In 1827, the nation's first passenger and freight railroad, the Baltimore & Ohio, was incorporated, slavery was abolished in the state of New York, and on November 24, a group of gentleman farmers, botanists and other plant enthusiasts held a meeting to create the Pennsylvania Horticultural Society. There, it was resolved "to establish a Horticultural Society in the City of Philadelphia for the promotion of this interesting and highly influential branch of Science." At this time, the fledging PHS boasted 80 members. Today, our membership is 23,500 strong.
Community, friendship, and glorious gardens all describe PHS, but interwoven with these descriptions is tradition, and the tradition that looms in most minds, is the PHS Philadelphia Flower Show, held each year at the Pennsylvania Convention Center. The first Flower Show was in 1829 at the Masonic Hall on Chestnut Street, where the well-known Christmas favorite, the poinsettia, was introduced. Over the decades, the event has grown dramatically to become the nation's grandest Flower Show, attracting nearly 300,000 visitors annually.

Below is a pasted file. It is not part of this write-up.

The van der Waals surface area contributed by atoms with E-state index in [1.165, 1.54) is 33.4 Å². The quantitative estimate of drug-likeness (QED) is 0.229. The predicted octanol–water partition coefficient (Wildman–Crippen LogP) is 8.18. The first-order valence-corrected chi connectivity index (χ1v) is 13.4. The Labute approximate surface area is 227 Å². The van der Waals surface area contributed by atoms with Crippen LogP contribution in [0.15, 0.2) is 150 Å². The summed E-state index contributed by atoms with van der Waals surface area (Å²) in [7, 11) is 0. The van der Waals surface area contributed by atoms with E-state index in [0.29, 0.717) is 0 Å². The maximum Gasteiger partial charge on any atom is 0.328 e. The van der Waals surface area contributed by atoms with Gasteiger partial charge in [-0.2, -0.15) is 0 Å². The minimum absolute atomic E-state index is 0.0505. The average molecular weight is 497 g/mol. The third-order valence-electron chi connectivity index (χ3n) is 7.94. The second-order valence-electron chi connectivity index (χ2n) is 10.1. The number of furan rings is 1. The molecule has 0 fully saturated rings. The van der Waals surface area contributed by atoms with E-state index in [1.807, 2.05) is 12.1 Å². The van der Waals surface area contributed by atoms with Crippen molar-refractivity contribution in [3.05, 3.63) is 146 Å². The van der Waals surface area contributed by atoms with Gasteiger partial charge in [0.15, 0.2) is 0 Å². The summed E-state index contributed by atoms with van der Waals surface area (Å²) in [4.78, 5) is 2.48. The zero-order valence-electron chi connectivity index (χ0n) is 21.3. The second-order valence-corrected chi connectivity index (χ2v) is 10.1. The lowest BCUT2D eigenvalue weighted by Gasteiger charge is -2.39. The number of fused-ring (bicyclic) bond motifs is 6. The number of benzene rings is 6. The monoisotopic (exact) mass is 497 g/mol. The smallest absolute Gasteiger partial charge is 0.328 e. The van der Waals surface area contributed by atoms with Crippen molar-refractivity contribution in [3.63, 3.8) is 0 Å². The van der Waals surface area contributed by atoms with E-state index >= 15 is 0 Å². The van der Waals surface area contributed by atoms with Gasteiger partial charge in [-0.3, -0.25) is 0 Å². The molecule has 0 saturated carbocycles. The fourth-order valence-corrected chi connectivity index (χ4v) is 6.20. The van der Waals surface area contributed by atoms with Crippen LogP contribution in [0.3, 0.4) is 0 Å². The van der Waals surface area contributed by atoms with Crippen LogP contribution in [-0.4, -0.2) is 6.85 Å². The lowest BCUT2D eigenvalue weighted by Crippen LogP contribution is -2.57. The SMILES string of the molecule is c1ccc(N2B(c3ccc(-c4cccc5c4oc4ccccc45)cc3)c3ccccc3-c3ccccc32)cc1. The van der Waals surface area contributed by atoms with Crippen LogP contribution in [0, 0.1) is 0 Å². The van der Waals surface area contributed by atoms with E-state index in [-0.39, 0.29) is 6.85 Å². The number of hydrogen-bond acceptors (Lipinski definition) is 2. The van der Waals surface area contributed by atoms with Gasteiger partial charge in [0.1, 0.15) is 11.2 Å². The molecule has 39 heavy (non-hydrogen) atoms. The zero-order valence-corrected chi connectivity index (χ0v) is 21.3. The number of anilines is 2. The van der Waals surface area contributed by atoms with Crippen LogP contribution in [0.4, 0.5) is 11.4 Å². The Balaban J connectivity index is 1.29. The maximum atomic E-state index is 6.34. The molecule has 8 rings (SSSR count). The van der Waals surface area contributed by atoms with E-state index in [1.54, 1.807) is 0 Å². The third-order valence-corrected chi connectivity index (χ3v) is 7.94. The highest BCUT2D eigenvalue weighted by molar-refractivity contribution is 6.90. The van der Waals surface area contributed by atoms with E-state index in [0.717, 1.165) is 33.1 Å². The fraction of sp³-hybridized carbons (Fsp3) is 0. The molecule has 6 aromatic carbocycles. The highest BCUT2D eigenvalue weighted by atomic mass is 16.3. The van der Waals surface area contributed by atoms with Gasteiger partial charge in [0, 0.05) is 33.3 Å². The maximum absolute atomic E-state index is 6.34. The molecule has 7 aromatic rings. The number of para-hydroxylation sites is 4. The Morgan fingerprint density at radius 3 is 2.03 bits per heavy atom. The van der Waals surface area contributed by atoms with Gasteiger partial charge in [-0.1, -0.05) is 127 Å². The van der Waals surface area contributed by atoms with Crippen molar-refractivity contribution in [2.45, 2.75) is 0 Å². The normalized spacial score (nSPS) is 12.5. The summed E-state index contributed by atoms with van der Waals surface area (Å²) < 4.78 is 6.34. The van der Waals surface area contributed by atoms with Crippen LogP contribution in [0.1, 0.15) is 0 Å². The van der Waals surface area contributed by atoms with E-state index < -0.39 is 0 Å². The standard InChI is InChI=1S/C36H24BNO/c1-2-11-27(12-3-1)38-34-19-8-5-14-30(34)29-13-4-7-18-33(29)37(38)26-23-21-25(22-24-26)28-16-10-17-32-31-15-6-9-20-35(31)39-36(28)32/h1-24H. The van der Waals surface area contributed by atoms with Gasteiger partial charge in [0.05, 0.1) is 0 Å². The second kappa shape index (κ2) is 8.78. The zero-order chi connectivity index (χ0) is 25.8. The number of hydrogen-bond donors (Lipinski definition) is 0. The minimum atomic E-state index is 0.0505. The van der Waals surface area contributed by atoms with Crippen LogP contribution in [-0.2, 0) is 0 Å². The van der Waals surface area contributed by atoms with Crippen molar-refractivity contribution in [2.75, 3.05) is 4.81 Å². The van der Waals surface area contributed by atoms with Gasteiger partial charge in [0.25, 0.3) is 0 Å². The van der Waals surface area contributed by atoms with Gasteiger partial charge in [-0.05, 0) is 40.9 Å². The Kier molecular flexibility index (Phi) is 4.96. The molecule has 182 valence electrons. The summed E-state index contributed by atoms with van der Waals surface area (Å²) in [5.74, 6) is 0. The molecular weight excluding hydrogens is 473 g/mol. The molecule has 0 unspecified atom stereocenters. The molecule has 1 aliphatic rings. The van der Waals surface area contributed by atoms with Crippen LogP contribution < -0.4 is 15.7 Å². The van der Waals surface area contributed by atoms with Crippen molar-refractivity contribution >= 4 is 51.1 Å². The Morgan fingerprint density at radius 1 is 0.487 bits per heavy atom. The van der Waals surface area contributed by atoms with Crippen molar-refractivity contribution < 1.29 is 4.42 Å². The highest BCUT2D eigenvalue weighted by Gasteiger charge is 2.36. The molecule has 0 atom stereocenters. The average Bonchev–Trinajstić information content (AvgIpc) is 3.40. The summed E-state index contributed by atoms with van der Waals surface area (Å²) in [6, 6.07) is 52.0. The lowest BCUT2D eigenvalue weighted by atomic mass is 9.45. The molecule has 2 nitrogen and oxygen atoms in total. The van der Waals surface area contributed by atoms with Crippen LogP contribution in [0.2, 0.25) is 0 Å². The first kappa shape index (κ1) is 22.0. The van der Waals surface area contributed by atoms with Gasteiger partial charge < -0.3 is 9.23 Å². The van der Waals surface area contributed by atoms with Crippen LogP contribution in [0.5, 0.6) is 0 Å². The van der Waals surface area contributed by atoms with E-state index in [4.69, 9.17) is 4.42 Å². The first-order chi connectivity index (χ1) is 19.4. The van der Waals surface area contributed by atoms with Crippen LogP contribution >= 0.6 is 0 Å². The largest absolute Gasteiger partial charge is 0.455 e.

Our greening programs are another integral part of the tradition at PHS. From neighborhood parks to the restoration of major public landscapes, such as Penn's Landing and the grounds of the Philadelphia Museum of Art, PHS has involved thousands of city residents in an ongoing effort to make the city a more livable, likable place to live and work.
The greatest PHS tradition, however, is volunteering. If there is any single concept that gets to the core of PHS's mission, it is the act of getting together with other gardeners of all backgrounds and "working the soil." Whether it's planting fall bulbs in a Philadelphia neighborhood, taking a tour of other members' gardens, or joining other avid gardeners to help stage the Flower Show, when gardeners come together, great things happen.
Fostering the passion for sowing and growing together has been one of the greatest achievements to emerge in the history of the Pennsylvania Horticultural Society.
To access the McLean Library's digital collection including gardening books and periodicals published before 1923, click here.